The two have only had a few classes together over the course of law school, so they have not had many experiences in the classroom together. “Because we are interested in different fields,” says Sarah, “as Ross will be doing international tax and I hope to do either education or family law, I think we balance each other out and affect the way the other thinks about their area of interest.” They have also been able to help each other throughout their time in law school. “Ross has helped me understand his areas of interest so much better. So I suppose a reward specific to me is that I have someone to make sure I understand corporations or my federal income tax when exams come around.” In addition, she said, “I think generally the overlap has actually helped our relationship, which is rewarding. When you begin law school they always tell you it’s difficult to sustain relationships while in school. Since we are both in school and in the same year that hasn’t been a problem for us. We certainly understand the demands on the other if one of us has an exam or another project or deadline to meet.”
Both Bextermueller and Sanderson have already learned to balance work/law school and life outside of those things: “We both value a healthy work/life balance, so while we do work hard, it not a huge issue in our relationship,” they said. “There are certainly times when we do need to remind each other to either get work done, or to stop working. While there is always someone to hold you accountable to your work, there is also always someone to hang out with. Although that unfortunately means there are also times when the other can convince you that the mall or a Bengals game is a better idea!”
Bar Exam Results Are Strong
The results for UC Law students who took the July 2010 Ohio Bar Exam are in and the College of Law, once again, had a strong showing. UC ranked second in the state for overall test takers. While the passage rate for all takers was 82.8 percent, the College of Law’s passage rate was higher at 90 percent.
The passage rate for the College of Law’s first-time test takers was 91 percent, comparable to last year. This can also be compared to an 87.8 percent passage rate for all first-time test takers in Ohio.
The excellence of UC Law students was exemplified by alumnus Pat Brown ’10. Having taken the bar exam in July, he recently notified the school that he scored in the overall 100th percentile on the examination, scoring in the 99th percentile on the MBE and in the 99th percentile on the essay component.
Applicants who successfully passed the examination and who satisfied all of the Supreme Court’s other requirements for admission were sworn in on November 8 at 10:30 a.m. during a special session of the Supreme Court at the historic Ohio Theatre. The session can be viewed via the Supreme Court and Ohio Channel websites at www.supremecourt.ohio.gov and www.ohiochannel.org. You can also see photos of the event here.
For the Love of Country: Meet Troy Benton ’13
First year student Troy Benton has dedicated himself to service to others, and he plans to continue this path after law school by dedicating himself to service to his country. Benton attended Pacific Lutheran University (PLU) before serving in AmeriCorps for two years. Through that program, he impacted the lives of many students as an academic tutor and mentor; he also touched many in the community as a volunteer. “It was a life-changing experience,” said Benton, and it certainly impacted his plans for the future.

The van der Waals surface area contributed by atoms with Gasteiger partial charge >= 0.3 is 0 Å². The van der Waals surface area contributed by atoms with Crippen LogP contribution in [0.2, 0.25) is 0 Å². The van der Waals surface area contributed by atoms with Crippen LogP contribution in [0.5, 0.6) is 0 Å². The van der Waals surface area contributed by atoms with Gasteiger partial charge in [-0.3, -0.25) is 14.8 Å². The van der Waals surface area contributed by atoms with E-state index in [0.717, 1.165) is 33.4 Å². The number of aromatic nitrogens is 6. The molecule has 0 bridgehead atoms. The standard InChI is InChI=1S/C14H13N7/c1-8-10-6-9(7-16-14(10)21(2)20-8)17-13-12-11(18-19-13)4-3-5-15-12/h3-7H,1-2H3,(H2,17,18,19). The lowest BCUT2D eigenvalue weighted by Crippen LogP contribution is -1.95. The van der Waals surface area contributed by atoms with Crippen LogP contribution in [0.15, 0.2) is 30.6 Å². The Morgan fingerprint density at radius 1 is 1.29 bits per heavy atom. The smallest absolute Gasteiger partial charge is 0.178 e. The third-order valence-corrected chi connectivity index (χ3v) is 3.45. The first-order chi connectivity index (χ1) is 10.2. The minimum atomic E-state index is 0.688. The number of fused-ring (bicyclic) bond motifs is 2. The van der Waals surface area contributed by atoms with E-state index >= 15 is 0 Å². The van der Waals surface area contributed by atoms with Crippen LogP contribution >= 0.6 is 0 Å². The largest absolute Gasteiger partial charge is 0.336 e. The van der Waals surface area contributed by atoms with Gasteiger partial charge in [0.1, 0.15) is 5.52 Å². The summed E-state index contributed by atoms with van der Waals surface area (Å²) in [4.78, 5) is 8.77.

Benton came to Cincinnati looking for a new experience. Originally from Seattle, Washington, he had completed his undergraduate studies at PLU in Tacoma, Washington, and was then stationed with AmeriCorps in nearby Federal Way. Each of these experiences, while unique, left him in close proximity to the others—he remained on Puget Sound. As he was deciding where to go next, Benton knew he wanted to leave the area to gain a new experience and perspective. “I already knew the Northwest,” he said. “So when I was considering law schools, I wanted to go somewhere where I’d be far away and on my own; somewhere that would be an adventure."
Committing to UC Law
Benton was considering several law schools in the Midwest, but had not actually considered UC’s College of Law. “One day I got a call from Sarah Topy ‘11,” he said, “and it changed everything. She really energized me, and got me excited about the school. She encouraged me to apply here, and her phone call is the reason I did.” After completing his service with AmeriCorps during the summer of 2010, Benton moved to Cincinnati to begin his law school career.
Although he is only halfway into his first semester of law school, Benton is already thinking ahead to life after graduation. “No matter what specifically I end up doing, I know it will be under the general category of public service. I get joy from serving people, and I want to continue doing that even after I finish law school.” Benton stated that he particularly enjoys serving underserved populations in whatever capacity he can. “It feels really good knowing you are meeting a need that is too often overlooked by society in general,” he said.
On top of service to others generally, service to country is particularly important to him. As a member of AmeriCorps, he was able to serve the country in an academic capacity, in addition to helping individual students. Similarly, he plans to become a member of the JAG corps after graduation. There’s a significant family history of military service in Benton’s family—his father serves in the Air Force—and he hopes to continue that tradition as an attorney in uniform. “As a JAG, I’d have the chance to serve as both an officer and a lawyer. It would be an incredible honor to serve my country as an attorney.”